Yvonne M. Barr (?-?)
Sayegh et al. 1966 Used term “sentinel node” to mean the node first visualized following injection of dye (lymphangiography)
R.M. Cabanas 1977 Stated sentinel node concept; demonstrated that sentinel node biopsy could precede lymphadenectomy
Alex & Krag 1993 Reported on ability of radioactive tracers to identify sentinel node

Source: History table adapted from Skandalakis JE. I wish I had been there: highlights in the history of lymphatics. Am Surg 61(9):799-808, 1995; with permission.

References:

Alex JC, Krag DN. Gamma-probe guided localization of lymph nodes. Surg Oncol 1993;2:137-143.

Cabanas RM. An approach for the treatment of penile carcinoma. Cancer 1977;39:456-466.

DePalma RG. Disorders of the lymphatic system. In: Sabiston DC Jr. (ed). Textbook of Surgery, 14th Ed. Philadelphia: WB Sauders, 1991.

Gans H. On the discovery of the lymphatic circulation. Angiology 13:530-536, 1962.

Kanter MA. The lymphatic system: an historical perspective. Plast Reconstr Surg 79(1):131-139, 1987.

Knight B. Discovering the Human Body. New York: Lippincott & Crowell, 1980.

Leeds SE. Three centuries of history of the lymphatic system. Surg Gynecol Obstet 144:927-934, 1977.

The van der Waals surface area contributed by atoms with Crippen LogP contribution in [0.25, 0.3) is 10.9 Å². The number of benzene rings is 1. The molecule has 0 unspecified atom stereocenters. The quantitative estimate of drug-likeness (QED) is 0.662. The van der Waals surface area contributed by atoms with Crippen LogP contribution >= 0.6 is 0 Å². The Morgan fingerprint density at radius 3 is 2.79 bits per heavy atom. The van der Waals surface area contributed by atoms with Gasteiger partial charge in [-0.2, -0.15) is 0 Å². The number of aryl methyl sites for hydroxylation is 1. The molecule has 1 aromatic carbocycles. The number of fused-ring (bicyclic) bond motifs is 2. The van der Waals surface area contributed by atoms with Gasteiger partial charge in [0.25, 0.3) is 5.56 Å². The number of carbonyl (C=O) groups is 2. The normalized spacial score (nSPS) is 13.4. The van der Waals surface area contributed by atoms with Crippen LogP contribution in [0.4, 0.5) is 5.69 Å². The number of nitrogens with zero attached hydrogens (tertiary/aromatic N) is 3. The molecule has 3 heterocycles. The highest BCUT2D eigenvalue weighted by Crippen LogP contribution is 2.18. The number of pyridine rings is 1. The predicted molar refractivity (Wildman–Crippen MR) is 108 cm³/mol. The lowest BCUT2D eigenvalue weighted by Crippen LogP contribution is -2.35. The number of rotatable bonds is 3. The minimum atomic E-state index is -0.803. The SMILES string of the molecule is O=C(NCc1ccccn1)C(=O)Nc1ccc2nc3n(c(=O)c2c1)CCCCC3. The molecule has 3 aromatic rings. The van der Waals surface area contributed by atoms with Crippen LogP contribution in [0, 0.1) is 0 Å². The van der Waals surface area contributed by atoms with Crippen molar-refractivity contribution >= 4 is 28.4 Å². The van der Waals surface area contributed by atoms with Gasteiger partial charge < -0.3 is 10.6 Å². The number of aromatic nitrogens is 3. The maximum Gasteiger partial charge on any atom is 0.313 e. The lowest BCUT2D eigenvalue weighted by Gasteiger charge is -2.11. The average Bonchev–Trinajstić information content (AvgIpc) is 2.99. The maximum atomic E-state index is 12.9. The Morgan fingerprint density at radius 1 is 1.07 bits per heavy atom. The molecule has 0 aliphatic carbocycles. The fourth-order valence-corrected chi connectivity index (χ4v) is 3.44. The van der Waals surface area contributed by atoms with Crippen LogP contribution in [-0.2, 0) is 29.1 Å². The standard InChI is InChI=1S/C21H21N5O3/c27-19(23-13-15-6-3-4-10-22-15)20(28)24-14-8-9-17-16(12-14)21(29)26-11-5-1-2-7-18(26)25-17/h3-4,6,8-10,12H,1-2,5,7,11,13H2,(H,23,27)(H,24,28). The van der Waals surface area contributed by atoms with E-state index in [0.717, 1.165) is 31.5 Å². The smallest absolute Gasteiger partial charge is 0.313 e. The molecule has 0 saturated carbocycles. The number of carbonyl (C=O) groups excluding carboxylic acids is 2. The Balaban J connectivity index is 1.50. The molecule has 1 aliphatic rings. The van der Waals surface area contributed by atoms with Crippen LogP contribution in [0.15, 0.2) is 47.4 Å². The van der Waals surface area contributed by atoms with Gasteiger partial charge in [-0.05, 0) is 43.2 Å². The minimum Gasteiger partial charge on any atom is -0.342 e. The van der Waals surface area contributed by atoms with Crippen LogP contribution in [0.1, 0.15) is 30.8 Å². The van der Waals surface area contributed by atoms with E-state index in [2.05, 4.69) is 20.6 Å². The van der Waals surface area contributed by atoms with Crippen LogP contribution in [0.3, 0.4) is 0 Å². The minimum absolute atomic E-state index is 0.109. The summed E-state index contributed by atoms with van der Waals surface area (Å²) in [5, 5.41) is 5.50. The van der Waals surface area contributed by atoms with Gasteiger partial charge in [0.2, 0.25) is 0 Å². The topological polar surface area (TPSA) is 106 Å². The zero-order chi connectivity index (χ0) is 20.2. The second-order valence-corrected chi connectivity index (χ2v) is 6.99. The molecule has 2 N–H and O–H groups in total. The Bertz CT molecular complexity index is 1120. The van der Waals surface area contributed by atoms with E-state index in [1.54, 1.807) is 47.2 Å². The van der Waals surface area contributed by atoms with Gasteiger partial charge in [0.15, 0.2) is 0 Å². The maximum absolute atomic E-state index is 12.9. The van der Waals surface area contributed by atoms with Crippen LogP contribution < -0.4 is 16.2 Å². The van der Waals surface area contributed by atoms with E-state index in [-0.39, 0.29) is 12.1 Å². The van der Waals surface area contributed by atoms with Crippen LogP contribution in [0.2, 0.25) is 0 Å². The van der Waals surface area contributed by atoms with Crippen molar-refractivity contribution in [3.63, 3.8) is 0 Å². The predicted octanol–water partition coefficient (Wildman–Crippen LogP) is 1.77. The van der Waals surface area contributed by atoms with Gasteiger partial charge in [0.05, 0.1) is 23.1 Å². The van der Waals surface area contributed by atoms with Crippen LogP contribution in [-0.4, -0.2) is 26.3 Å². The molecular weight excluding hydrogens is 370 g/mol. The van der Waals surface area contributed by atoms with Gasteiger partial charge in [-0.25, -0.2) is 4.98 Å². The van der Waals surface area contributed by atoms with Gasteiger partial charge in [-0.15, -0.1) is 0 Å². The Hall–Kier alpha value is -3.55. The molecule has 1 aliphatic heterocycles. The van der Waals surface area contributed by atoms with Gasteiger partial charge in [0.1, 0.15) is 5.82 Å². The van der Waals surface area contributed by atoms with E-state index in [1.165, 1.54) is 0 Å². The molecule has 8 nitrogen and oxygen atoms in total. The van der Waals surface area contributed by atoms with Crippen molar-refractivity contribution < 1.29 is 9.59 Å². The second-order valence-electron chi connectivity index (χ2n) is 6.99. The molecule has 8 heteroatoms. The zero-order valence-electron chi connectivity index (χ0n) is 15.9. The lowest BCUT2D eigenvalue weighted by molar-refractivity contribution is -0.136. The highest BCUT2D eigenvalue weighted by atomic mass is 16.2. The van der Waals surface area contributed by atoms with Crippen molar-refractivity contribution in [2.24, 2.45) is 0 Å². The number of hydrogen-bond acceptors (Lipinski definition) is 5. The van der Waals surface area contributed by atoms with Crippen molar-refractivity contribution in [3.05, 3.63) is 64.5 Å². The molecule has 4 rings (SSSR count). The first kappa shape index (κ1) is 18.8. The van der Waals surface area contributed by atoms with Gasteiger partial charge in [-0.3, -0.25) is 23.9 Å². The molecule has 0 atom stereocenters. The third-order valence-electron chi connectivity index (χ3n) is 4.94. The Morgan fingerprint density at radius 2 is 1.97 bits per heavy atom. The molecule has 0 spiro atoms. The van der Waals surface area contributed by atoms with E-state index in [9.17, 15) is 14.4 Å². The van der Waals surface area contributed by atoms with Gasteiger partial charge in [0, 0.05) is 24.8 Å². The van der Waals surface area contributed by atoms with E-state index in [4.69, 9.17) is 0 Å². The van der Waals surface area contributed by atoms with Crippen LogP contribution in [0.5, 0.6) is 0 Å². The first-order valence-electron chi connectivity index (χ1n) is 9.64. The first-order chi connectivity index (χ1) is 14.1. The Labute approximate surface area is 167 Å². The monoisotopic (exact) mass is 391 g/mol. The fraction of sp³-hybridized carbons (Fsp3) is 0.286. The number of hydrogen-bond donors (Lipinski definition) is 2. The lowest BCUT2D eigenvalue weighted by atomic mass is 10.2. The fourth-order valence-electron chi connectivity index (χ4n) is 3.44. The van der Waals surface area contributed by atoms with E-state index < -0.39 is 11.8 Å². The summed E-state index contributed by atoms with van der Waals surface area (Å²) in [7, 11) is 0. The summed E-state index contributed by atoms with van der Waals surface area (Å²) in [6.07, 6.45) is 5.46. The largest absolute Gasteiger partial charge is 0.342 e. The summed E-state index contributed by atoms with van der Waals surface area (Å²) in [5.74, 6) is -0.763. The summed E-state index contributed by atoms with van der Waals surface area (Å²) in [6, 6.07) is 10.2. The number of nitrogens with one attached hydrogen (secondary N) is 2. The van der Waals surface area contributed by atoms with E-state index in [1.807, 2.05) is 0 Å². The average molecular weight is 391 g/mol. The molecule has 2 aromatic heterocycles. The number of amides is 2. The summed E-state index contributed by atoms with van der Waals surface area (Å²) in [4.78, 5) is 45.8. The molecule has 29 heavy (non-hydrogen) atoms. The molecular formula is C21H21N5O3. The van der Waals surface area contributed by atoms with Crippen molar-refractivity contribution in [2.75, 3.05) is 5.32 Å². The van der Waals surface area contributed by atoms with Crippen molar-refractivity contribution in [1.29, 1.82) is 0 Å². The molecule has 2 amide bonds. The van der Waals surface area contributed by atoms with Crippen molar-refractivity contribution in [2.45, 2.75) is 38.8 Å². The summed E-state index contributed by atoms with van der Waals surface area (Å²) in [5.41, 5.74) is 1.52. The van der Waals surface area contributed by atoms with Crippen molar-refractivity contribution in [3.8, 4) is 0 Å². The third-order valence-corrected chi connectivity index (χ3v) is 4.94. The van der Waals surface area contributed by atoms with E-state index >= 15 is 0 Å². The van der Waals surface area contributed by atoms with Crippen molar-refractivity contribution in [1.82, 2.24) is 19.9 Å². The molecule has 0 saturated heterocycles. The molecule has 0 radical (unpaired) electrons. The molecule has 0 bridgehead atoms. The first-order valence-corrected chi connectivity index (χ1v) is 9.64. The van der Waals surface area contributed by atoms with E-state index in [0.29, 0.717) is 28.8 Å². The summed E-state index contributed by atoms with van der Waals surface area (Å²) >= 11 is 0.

McGrew RE. Encyclopedia of Medical History. New York: McGraw-Hill, 1985.

Mayerson HS. The lymphatic system with particular reference to the kidney. Surg Gynecol Obstet 116(3):259-272.

Sayegh E, Brooks J, Sacher E, Busch F. Lymphangiography of the retroperitoneal lymph nodes through the inguinal route. J Urol 1966;95:102-107.

Schmidt JE. Medical Discoveries: Who and When. Springfield IL: CC Thomas, 1959.

Weinberg JA. Identification of regional lymph nodes in the treatment of bronchiogenic carcinoma. J Thorac Surg 1951;22:517-526.

Embryogenesis

Normal Development

In spite of the important role that the lymphatic system plays in human physiology and disease, much concerning its genesis remains an enigma. During the 5th week of gestation, two paired and two unpaired endothelial sacs arise as outgrowths from the venous channels. These sacs form the primordia of the lymphatic system.

The first primordial lymph sacs to appear are the paired jugular sacs in the neck. They are located bilaterally at the junction of the subclavian and internal jugular (precardinal) veins. Soon thereafter, extensions from these sacs are visible in the upper limbs. The next sac to appear is unpaired and located at the mesenteric root in the retroperitoneal space. Later the unpaired cisterna chyli develops dorsal to the mesenteric sac. The final paired sacs, two posterior (iliac) sacs, appear at the junction of the sciatic and femoral veins. In short, it may be said that embryologically the lymph system originates and terminates in the venous system.

By the end of the ninth week, these six lymphatic sacs are linked together by multiple endothelial channels to form a complicated network of lymphatic vessels (Fig. 29-1). During early fetal development mesenchymal cells invade these sacs, converting them into groups of lymph nodes. True lymph nodes, however, do not appear until the system of vessels is well established.

Fig. 29-1.